When my family and I decided to foster a new set of kittens, I reached out to one of my favorite cat rescue groups, Kitt Crusaders. Susan at Kitt Crusaders hooked me up with a young woman whose family found two kittens left in a box next to a dumpster. She already had her hands full with her own fosters and I was very happy to step up and help. We locked a time and then I asked her where I was to pick up the kittens and she gave me an address on Elden Avenue. I was surprised, of all the places in Los Angeles, I was picking up the kittens from the block where the Cook Family lived one hundred and ten years ago.
When Charlie and I first dated, he mentioned that his great grandfather Edward Cook was a doctor and that Charlie, his father and grandfather were all born at California Hospital where Edward had his practice from 1900-1940s. This piqued my interest and I wondered where Edward lived during that time, so I dug into public records. I noticed early that following Edward Cook in census reports and city directories spoke to a theme I had seen in a lot of my research of the growth of Los Angeles. Like so many others who arrived here in the late 19th century, Edward was white, born in the Midwest (Indiana) and arrived in Los Angeles in early 1890s. He lived at 7th on Broadway and was a student at USC medical school. Once he got married in 1900, he lived with his wife Cosette and her mother in a house just north of Westlake Park (MacArthur) and then by 1910 he, his wife and their two children Tom and Cosette lived a few blocks west of Alvarado on Elden Avenue.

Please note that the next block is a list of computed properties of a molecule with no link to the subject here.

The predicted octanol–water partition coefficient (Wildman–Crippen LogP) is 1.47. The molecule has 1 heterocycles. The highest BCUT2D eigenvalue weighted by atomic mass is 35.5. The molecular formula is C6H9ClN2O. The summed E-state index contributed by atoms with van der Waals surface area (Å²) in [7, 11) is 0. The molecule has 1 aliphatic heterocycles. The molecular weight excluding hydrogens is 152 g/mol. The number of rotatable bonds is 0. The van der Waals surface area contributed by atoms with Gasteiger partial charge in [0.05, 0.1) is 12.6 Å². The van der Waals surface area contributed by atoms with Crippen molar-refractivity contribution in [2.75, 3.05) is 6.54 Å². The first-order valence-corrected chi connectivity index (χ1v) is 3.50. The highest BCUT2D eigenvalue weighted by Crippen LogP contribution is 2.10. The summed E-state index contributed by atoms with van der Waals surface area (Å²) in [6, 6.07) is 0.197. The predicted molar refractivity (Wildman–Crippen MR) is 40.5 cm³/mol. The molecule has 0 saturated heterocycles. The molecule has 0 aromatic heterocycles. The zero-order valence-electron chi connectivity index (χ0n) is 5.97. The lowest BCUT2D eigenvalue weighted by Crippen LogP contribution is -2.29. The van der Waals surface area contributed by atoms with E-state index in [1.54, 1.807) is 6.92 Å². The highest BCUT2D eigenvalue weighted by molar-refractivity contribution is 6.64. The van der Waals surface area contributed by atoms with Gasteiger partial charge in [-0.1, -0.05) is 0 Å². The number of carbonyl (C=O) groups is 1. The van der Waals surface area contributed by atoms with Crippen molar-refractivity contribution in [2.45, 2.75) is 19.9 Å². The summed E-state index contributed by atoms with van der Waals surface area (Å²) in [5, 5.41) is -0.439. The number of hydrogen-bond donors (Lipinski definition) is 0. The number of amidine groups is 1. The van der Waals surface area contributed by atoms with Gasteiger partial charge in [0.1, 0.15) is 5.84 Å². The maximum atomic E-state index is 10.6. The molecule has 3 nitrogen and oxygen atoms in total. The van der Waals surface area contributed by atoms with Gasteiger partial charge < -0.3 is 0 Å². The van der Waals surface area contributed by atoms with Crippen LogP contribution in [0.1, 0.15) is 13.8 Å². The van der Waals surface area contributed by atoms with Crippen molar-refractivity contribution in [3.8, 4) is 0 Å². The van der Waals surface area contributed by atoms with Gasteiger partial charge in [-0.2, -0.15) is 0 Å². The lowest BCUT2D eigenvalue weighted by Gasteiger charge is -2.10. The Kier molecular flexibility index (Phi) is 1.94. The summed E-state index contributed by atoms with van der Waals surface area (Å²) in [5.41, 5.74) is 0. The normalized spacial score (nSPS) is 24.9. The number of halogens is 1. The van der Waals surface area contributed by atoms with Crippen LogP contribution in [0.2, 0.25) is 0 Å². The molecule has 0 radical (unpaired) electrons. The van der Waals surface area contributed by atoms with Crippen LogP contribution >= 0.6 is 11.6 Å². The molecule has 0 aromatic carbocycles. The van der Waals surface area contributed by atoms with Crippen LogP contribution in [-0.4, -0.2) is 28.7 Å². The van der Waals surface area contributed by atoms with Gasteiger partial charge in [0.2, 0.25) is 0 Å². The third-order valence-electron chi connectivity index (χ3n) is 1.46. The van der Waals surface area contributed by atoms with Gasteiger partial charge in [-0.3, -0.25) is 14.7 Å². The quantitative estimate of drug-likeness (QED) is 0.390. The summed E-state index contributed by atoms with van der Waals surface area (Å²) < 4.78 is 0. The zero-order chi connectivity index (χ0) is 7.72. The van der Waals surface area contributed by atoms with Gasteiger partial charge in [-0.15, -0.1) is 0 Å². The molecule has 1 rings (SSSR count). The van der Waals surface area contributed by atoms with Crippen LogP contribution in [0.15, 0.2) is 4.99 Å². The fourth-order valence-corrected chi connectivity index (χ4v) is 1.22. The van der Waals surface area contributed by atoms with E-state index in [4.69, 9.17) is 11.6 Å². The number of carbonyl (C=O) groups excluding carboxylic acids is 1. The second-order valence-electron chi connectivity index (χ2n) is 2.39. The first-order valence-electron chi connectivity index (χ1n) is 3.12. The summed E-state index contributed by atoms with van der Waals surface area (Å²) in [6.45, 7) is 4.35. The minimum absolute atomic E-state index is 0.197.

It was at this point in my research that I saw something I had never seen on any of my family tree branches or any of my friends’ when I helped with their genealogy. Listed in the census for 1910, were two people identified as servants (driver & nurse) living with Edward and his family. I remember saying to Charlie, “Live in servants? Just how big was the Cook house on Elden?” Charlie did not know anything since both Edward and grandfather were dead before he was born. Charlie did not grow up with servants and even he was surprised by that fact. I said, “Let’s go take a look.” Together we drove over to Elden Avenue. I remember we were disappointed to see that the house had been replaced with an apartment building, but I did note that there were houses still standing from the Cook era and they were quite large. I always wondered about that community and how it got laid out but of course I got swept up in life and never pursued it. Our trip to Elden was twenty years ago and I had not been there since so now I was excited to go get the kitties and look at the area with fresh eyes. I also did some research.
In all my years of digging up Los Angeles history, there is one theme I have seen over and over again and that is the hard sell of land and promise. The pitches by developers are long flowery words with the promise of a lifestyle that will come with each purchased lot. No harsh winters. Clean air. Upstanding neighbors. There were also the relentless write ups in the Los Angeles Times which is no surprise given the paper’s owner, Harry Chandler, was a large-scale real estate speculator and had investments all over the city. Times ‘articles’ masquerading as news were clear marketing write ups and they were relentless. The tone always the same, “Look who is buying. Lots are moving fast. Get your dream on now.” Such was the case with the new track being developed in the early 1900s just west of Alvarado called Westmoreland Place and described as “The Beauty Spot of Los Angeles.” Which is not to be confused with the beauty spot of Hollywood, Pasadena, Santa Monica—so much beauty available for those who have the down payment.
USC Digital Library. Pico Heights electric car, the first in Los Angeles, ca.1887
There is a fantastic website dedicated to Westmoreland Place and its history, I recommend visiting the site because the research is top notch. In my own searching I checked the LA Times archives and saw that Elden Bryan and Wesley Clark developed the area northwest of Pico and Alvarado and I surmised that Elden Avenue was named for Bryan. Elden runs north south just beyond the western edge of Pueblo Los Angeles. Between Hoover and Rancho La Brea and Rancho La Cienagas the land was considered public, so the Westmoreland Place development was never a rancho nor was it owned by any Californio (Spanish, Mexican Era).